Suckler beef needs better marketing, says UFU

Tuesday, 12 February, 2019

The Ulster Farmers’ Union has called for a drive to promote the quality of beef from suckler herds.  Beef and lamb chairman, Sam Chesney, says that with both upland and lowland suckler herds struggling to break even, the image of this beef must to be promoted to boost returns.

“Northern Ireland beef is sold on the back of the suckler image of hearty looking cattle, grazing lush green fields. However, suckler farmers don’t gain when it comes to this marketing. The quality of their beef is second to none and producers should be paid accordingly,” said Mr Chesney.

The UFU says current costs of producing suckler beef are up to £5 a kilo – far in excess of what the market is returning. It underlines that this enterprise is important to the structure of farming and as part of the image of quality beef production in Northern Ireland.  It says that if lack of profitability continues the enterprise could disappear, despite the environmental gains it brings to the countryside.

“The extensive nature of grass based suckler farming brings multiple benefits. Grass fed suckler herds help to manage many habitats and produce a quality product from land that is unable to produce other crops. Grassland is also important for carbon sequestration. All this needs to be rewarded with support and from people paying a justified premium for a quality product.  I believe that if the beef from these herds is promoted properly, people will recognise why it is worth paying for provenance and quality,” said Mr Chesney.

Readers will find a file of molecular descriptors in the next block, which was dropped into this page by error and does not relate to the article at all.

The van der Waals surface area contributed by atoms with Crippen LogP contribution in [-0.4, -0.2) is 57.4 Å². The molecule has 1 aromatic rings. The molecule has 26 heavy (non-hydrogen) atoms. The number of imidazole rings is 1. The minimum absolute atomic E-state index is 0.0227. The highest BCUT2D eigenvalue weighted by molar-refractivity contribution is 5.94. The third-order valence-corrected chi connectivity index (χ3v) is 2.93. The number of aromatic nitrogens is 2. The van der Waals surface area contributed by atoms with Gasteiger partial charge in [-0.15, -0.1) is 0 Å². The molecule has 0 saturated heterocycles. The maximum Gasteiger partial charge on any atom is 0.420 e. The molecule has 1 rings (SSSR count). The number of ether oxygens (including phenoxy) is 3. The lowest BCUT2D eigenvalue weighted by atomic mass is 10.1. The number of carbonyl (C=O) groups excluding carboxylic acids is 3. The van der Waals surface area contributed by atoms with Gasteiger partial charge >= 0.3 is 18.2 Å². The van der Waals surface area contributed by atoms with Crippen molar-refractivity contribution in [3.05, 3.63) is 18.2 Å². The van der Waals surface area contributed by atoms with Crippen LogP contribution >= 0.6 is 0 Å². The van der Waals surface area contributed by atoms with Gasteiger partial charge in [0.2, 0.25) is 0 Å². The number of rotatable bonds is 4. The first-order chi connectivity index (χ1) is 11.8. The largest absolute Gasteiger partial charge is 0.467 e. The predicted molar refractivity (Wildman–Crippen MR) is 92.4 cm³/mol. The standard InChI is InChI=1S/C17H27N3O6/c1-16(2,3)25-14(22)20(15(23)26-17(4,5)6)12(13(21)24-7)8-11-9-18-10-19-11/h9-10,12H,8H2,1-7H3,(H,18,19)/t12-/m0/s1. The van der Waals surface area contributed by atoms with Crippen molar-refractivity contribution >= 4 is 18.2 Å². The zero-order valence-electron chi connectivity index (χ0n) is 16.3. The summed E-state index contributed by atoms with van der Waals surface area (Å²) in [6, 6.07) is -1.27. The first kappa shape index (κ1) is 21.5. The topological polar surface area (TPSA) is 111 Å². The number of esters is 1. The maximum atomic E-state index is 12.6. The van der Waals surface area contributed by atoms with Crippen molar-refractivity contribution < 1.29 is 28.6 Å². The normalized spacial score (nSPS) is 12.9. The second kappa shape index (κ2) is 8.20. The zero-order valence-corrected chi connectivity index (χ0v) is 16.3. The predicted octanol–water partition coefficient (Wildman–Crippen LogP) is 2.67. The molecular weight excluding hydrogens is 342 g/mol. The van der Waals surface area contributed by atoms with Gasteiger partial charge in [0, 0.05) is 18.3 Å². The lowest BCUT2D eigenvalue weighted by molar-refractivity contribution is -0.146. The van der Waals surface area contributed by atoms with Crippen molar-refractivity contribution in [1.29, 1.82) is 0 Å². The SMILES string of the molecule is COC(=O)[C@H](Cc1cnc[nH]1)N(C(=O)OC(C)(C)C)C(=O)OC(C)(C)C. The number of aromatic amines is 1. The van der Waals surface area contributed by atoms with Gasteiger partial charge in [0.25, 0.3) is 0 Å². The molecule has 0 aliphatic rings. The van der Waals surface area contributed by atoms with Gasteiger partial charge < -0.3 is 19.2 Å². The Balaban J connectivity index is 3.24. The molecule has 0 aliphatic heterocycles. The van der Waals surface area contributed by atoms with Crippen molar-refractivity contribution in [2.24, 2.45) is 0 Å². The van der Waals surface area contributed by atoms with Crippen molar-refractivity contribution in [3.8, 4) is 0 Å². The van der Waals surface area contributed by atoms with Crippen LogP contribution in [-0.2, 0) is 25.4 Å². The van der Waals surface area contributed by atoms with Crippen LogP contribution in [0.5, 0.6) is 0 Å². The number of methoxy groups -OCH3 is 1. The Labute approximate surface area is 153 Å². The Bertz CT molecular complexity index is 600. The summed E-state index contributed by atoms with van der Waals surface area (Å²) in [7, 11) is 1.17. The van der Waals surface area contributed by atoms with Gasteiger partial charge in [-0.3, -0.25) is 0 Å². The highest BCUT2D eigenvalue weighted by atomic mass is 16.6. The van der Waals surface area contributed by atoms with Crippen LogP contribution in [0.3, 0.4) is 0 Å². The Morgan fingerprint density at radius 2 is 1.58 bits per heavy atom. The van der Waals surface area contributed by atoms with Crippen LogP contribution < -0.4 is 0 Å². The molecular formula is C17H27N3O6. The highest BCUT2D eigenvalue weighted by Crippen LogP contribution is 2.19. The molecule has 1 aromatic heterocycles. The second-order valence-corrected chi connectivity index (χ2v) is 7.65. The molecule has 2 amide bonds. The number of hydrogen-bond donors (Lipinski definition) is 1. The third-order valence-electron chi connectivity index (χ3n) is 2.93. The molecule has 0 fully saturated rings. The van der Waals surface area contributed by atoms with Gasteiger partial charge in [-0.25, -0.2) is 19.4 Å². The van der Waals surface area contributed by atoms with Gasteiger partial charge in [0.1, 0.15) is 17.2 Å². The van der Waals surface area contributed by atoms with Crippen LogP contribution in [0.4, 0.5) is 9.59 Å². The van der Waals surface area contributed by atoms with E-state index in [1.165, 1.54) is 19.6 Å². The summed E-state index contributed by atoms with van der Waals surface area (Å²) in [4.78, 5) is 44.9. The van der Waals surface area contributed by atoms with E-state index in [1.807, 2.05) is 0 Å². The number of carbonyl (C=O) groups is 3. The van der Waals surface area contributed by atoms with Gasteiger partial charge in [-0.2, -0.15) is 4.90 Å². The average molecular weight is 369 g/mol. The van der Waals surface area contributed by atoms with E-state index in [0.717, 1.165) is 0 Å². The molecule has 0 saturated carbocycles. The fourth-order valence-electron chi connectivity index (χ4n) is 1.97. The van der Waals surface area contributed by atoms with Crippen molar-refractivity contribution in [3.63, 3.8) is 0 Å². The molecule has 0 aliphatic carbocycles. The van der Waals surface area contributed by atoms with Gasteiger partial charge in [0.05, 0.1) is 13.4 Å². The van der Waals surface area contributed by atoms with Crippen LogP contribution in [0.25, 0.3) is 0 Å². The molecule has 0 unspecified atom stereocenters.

The UFU says processors and marketing organisations, such as the Livestock and Meat Commission (LMC) and Invest NI, need to do more to recognise the importance of this sector and the threat it is under if steps are not taken to improve profitability.  “As an industry we need to ask whether we want a suckler industry.  If we do, then we must come up with radical ideas to encourage consumers to recognise what it offers and to improve the depressing profitability statistics,” said Mr Chesney.